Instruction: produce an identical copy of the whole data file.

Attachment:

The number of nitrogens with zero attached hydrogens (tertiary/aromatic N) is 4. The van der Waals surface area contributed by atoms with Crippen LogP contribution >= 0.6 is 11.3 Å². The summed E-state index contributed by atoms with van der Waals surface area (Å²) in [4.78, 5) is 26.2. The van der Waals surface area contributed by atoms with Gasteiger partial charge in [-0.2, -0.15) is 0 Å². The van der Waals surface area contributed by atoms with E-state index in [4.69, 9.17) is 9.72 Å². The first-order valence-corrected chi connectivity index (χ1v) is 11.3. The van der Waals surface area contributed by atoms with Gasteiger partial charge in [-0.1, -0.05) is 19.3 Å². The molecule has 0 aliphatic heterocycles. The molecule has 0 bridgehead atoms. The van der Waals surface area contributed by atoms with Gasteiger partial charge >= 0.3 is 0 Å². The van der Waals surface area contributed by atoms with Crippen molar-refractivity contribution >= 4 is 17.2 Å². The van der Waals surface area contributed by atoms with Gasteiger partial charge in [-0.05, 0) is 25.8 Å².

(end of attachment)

The number of nitrogens with zero attached hydrogens (tertiary/aromatic N) is 4. The van der Waals surface area contributed by atoms with Crippen LogP contribution >= 0.6 is 11.3 Å². The summed E-state index contributed by atoms with van der Waals surface area (Å²) in [4.78, 5) is 26.2. The van der Waals surface area contributed by atoms with Gasteiger partial charge in [-0.2, -0.15) is 0 Å². The van der Waals surface area contributed by atoms with E-state index in [4.69, 9.17) is 9.72 Å². The first-order valence-corrected chi connectivity index (χ1v) is 11.3. The van der Waals surface area contributed by atoms with Gasteiger partial charge in [-0.1, -0.05) is 19.3 Å². The molecule has 0 aliphatic heterocycles. The molecule has 0 bridgehead atoms. The van der Waals surface area contributed by atoms with Gasteiger partial charge >= 0.3 is 0 Å². The van der Waals surface area contributed by atoms with Crippen molar-refractivity contribution >= 4 is 17.2 Å². The van der Waals surface area contributed by atoms with Gasteiger partial charge in [-0.05, 0) is 25.8 Å².